KRAKÓW, Poland (ChurchMilitant.com) - An archbishop and a politician are both calling on their countrymen to embody the virtue of patriotism.
On Sunday, Abp. Marek Jędraszewski of Kraków spoke on the theme of "love for the homeland," particularly emphasizing the saints as models of patriotism.
The archbishop called on Polish Catholics to emulate the country's saints: "Poles who in their lives were able to show how to combine love for God, for other people, for their homeland, culture and history."
Jędraszewski specifically cited the example of St. Zygmunt Szczęsny Feliński, the archbishop of Warsaw from 1862 to 1883, who was exiled by the Russian Tsar Alexander II for demanding that Poland's sovereign autonomy be restored. The Vatican supported Feliński and later negotiated his release.
Kraków's archbishop said the saint "witnessed how it is necessary to combine love for God with love for the homeland — even if it involves persecution and exile."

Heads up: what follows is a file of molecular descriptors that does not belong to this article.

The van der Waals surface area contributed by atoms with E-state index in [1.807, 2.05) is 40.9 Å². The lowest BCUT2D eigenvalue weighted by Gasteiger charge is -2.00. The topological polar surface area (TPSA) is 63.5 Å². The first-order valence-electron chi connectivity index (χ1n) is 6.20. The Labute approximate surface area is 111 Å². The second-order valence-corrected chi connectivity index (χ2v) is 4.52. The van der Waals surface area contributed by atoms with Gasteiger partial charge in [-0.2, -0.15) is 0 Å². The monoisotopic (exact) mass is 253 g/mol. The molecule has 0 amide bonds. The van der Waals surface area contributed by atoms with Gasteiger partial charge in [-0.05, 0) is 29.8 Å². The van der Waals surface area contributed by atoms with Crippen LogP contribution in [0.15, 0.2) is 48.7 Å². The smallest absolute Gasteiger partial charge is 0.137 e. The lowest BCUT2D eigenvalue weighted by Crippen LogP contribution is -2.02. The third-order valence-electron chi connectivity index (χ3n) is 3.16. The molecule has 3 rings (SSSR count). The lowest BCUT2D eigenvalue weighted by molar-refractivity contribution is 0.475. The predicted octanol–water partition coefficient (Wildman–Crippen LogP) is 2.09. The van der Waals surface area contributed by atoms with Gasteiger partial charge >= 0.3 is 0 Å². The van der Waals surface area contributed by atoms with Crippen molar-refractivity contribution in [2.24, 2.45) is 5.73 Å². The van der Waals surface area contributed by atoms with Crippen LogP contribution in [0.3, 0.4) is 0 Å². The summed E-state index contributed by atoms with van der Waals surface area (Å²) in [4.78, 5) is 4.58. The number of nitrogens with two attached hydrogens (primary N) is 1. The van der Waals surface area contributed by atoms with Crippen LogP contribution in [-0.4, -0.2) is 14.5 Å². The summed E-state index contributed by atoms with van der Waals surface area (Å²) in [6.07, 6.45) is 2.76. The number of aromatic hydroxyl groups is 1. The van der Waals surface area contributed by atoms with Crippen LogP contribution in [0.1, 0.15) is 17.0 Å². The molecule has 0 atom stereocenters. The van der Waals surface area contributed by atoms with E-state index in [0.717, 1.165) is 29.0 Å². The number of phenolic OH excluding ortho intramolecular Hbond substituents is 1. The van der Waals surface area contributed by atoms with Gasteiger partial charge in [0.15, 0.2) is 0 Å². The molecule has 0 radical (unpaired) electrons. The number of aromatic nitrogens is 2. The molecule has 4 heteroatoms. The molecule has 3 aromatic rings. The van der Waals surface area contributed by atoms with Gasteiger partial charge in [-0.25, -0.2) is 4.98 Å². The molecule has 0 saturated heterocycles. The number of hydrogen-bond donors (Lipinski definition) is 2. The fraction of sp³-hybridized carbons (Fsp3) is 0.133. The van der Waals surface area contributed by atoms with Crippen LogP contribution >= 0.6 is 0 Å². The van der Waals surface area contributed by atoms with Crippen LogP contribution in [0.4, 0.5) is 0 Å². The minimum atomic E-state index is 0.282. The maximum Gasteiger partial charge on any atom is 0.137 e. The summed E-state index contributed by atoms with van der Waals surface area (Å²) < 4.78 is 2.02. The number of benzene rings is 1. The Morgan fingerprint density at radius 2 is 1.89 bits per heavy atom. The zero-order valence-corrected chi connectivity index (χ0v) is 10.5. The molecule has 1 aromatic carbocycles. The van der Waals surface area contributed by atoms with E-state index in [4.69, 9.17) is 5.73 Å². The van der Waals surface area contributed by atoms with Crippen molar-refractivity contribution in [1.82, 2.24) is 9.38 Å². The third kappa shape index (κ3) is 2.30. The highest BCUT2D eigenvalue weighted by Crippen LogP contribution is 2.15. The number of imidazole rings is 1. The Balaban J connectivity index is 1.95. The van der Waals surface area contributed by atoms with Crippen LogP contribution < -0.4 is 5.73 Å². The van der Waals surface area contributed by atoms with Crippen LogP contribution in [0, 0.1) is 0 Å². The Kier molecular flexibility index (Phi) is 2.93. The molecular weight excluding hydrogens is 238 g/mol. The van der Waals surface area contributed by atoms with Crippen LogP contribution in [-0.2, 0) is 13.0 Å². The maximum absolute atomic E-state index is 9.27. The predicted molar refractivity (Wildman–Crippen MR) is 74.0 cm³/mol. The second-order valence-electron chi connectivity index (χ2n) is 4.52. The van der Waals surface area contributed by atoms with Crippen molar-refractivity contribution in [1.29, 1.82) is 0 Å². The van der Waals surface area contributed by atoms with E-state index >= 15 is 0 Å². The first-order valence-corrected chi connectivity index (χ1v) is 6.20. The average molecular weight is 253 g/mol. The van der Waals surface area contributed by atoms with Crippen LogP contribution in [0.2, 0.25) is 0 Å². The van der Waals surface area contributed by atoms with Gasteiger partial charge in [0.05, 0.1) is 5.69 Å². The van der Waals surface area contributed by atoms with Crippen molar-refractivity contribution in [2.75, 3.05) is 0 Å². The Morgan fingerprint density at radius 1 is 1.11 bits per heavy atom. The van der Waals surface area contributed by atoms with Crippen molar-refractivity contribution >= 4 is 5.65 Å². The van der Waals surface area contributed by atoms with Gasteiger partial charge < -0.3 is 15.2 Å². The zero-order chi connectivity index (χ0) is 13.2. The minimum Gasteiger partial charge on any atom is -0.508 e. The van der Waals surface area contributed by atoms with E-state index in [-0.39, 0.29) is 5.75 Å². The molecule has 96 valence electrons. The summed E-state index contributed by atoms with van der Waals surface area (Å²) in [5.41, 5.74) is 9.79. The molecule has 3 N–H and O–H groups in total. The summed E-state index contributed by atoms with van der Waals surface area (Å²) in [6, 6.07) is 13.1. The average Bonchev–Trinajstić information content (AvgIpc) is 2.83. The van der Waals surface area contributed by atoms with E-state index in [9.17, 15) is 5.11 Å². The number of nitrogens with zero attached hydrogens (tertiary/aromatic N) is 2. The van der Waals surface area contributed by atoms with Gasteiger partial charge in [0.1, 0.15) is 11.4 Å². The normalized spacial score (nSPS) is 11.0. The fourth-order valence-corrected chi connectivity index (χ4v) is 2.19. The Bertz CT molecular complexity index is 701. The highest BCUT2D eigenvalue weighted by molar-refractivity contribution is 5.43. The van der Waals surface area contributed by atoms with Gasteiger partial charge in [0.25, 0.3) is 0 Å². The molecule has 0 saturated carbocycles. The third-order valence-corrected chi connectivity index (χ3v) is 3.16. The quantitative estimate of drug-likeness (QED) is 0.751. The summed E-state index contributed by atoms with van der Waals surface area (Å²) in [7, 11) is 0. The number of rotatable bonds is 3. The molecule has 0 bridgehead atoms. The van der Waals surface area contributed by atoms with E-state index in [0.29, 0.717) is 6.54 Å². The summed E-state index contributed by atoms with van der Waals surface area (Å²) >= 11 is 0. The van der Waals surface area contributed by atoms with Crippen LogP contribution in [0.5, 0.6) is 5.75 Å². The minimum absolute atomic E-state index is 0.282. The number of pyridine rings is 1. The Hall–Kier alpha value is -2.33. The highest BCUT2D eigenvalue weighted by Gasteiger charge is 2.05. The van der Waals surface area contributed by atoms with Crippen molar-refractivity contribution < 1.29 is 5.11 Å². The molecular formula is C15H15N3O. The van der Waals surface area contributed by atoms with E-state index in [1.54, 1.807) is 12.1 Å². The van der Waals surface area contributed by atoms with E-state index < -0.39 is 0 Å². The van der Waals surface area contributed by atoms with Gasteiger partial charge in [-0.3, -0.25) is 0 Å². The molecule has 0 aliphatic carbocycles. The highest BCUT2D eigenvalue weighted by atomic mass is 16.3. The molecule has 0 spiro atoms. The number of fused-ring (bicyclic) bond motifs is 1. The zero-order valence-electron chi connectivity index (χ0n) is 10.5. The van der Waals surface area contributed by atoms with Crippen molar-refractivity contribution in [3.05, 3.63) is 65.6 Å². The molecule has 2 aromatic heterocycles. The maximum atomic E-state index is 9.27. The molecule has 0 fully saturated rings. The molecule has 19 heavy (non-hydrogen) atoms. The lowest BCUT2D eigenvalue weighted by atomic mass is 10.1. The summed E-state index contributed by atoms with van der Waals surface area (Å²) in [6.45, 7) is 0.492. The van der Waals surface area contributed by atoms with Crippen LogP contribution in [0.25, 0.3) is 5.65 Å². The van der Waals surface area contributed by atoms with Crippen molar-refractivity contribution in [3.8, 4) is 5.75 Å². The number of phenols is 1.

Poland has long been a fiercely patriotic country, as the life of St. Zygmunt Szczęsny Feliński testifies. Every Nov. 11, the nation celebrates its Independence Day, which commemorates the German, Austro–Hungarian and Russian imperial rulers being cast aside, and the Second Polish Republic being instituted in 1918. Both the nation's capital city of Warsaw and its major cultural city of Kraków host annual parades celebrating the day.
Of late, however, these events have been increasingly denigrated, smeared as demonstrations of "far-right nationalism" or derided as outlets for "radical nationalists." Poland's centuries-old tradition of national pride has been politicized and attacked; no longer is the annual patriotic display seen as simple patriotism, it is now categorized as "center-right" or "far right," depending on the involvement of politicians from this party or that.
Poland's deep vein of patriotism has long been affiliated with the nation's Catholic history. One potential cause for the decline in patriotism (prompting Abp. Jędraszewski's figurative call to arms) may be linked to a recent decline in the practice of Catholicism.